WTF ? This goes against all we were taught - Page 2 - Fuelly Forums

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Old 01-11-2007, 11:32 AM   #11
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Just to confuse the issue I am running 5w50 in my xB from Synlube - it's not really the oil weight but the oil friction reducers. Heavy oil clings to the cylinder walls and can build up in the piston rings more and throw the pistons out of balance with the oil buildup and slow them down if they get loaded up with heavy oil. Too light an oil and the rigns press through the oil film and you get metal to metal contact and rapid ring wear. Not enough oil pressure from too thin an oil and your rod bearings can hit the crank journals and spin causing scoring and damage - rod knock.
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Old 01-11-2007, 11:36 AM   #12
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Originally Posted by zpiloto
badgett, This guy says he get 50 MPG+ out of his neon. Since you drive the same you oughta do everything he says on his site and you'll be in the top ten in no time.

5 MPG for Kirker wires
15-35% for 20w-50
35% for 3% acetone for 10 gallon of fuel

These alone will put in basjoos counrty.
Enter again the classic problem with blanket fuel economy statements. As we've learned on GasSavers, that which helps a Neon doesn't always help a Honda. That which will work in a 3.0L engine won't work on a 1.5L engine.

I believe that some auto manufacturer's are less efficient in their design by default.

It shouldn't be much of a stretch to imagine someone getting an extra 20% out of a 25mpg Dodge and unable to do the same in a 40mpg Honda.

Anyway, I'm just rambling now.
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Old 01-11-2007, 12:21 PM   #13
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Man that was an interesting article

http://www.lubedev.com/smartgas/additive.htm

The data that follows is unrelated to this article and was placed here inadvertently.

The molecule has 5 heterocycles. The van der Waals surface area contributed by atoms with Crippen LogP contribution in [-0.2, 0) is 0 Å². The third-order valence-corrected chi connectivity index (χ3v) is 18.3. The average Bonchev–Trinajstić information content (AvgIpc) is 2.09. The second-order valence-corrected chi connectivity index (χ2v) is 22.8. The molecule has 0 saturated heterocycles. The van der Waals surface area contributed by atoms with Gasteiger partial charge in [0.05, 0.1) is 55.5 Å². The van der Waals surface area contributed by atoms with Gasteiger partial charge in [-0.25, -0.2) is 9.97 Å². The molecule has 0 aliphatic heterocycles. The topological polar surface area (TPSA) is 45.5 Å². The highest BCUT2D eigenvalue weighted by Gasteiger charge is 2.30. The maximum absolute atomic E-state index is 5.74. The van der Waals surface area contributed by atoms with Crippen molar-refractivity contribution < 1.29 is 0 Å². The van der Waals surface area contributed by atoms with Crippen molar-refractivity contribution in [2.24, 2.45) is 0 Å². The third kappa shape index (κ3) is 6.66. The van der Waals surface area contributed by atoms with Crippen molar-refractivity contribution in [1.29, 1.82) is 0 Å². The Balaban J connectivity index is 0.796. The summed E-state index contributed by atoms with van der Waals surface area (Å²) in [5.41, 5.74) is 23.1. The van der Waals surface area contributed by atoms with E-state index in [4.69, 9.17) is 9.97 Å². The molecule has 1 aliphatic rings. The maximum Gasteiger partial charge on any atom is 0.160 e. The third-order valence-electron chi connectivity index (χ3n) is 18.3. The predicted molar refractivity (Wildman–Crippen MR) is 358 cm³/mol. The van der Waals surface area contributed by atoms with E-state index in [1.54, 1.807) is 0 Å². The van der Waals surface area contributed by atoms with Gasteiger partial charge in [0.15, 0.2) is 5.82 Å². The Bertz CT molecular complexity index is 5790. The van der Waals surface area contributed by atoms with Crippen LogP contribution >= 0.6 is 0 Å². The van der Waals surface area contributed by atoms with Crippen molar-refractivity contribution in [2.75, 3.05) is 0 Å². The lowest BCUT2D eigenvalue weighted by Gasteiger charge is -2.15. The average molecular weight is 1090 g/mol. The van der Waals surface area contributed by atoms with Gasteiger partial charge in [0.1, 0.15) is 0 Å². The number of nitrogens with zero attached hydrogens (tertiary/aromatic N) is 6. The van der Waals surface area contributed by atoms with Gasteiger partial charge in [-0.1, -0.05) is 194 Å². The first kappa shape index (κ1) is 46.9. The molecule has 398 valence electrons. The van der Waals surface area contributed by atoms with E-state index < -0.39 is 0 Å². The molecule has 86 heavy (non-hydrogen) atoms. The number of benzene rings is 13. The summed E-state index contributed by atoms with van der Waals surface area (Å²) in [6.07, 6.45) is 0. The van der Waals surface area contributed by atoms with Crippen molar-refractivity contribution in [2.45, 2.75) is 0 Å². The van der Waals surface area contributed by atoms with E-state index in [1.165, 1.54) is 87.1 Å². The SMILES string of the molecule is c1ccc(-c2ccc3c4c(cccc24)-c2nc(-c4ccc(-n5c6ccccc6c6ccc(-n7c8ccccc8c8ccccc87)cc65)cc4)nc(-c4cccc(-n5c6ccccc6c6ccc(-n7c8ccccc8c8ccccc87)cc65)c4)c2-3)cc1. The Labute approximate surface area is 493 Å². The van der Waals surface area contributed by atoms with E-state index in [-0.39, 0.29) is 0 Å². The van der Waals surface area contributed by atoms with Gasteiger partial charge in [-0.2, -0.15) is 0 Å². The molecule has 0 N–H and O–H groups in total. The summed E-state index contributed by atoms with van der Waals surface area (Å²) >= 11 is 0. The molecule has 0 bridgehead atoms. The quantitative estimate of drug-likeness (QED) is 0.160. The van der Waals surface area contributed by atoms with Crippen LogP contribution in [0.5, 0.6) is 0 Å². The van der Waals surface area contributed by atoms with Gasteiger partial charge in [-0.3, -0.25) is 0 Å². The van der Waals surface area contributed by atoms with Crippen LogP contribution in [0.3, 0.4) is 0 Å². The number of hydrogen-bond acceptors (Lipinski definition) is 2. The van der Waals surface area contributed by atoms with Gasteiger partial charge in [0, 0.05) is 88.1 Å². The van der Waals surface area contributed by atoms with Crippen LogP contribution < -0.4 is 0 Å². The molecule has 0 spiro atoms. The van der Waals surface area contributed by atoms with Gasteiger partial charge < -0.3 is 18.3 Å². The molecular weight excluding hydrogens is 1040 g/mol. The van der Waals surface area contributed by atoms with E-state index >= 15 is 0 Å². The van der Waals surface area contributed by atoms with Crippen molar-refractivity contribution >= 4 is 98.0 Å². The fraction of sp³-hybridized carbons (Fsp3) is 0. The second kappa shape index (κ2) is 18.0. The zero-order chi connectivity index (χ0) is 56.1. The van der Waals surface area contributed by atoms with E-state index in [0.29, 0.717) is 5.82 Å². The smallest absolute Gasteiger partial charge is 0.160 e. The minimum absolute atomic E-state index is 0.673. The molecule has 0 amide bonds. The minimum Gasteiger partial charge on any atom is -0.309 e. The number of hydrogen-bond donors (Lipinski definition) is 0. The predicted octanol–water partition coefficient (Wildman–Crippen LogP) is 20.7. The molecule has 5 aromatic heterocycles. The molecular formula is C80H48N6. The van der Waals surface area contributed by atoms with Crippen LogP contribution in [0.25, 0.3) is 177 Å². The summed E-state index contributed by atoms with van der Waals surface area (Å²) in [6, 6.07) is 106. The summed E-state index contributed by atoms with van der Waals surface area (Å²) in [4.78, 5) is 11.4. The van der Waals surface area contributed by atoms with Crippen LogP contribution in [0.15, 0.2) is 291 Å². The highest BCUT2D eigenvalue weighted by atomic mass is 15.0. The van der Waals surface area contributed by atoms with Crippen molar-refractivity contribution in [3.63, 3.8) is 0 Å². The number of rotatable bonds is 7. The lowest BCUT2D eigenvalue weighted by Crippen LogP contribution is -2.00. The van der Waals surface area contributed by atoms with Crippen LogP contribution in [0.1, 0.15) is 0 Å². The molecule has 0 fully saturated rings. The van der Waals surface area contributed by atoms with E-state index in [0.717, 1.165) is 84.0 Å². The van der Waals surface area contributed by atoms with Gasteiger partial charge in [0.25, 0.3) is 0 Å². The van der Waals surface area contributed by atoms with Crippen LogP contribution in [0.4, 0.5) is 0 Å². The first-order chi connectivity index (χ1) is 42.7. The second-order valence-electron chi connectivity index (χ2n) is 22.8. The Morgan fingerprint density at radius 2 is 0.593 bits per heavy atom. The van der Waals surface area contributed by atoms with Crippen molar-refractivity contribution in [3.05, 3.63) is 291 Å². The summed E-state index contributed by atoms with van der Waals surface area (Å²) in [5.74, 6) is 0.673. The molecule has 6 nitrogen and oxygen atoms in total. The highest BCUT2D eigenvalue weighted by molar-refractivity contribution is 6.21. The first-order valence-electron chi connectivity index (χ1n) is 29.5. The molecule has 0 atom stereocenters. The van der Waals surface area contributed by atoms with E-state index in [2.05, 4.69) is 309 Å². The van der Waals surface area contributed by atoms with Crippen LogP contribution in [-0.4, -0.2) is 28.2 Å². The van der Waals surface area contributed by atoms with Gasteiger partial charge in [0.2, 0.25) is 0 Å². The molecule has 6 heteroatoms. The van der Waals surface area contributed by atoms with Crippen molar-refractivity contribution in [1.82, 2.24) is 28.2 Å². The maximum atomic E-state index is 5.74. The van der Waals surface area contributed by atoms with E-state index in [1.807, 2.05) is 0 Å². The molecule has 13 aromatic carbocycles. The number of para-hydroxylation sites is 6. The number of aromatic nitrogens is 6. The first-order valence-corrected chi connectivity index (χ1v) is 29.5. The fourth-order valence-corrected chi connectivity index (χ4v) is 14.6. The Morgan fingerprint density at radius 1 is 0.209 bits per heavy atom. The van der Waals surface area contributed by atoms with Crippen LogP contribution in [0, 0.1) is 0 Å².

AND LONG!! Phew I kept falling asleep - happens sometimes in the afternoons anyway - but very interesting that the results can vary with the engine. Maybe you guys with hondas that tried it should get some beauty supply acetone and some ethanol free gas and try it again. Going to have to try the 50-50 mix of Xylene and Acetone next fillup.
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Old 01-11-2007, 12:23 PM   #14
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Oooops, Lol, I gave Badgett the link to that website in another thread.

I've tried everything on that site in my truck and a bunch of stuff on my car.
When it comes to the oil, just use the cheapest dino you can find. Then add the torco mpz and EAL to the oil. I got my best mpg doing that. That torco stuff has a ton of moly in it. I think the moly is mainly responsible for reducing friction and improving mpg.

Btw I have met the guy that owns that site, he's a decent honest guy, not trying to scam anyone. Some stuff may work for ya some might not, don't be afraid to experment
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Old 01-11-2007, 01:42 PM   #15
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If the engine has low compression due to poorly sealing piston rings, heavier oil would raise the compression ratio, reduce blow-by and and result in better mileage. But in an engine in good condition, low viscosity oil should result in less friction and better mileage.
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Old 01-11-2007, 02:36 PM   #16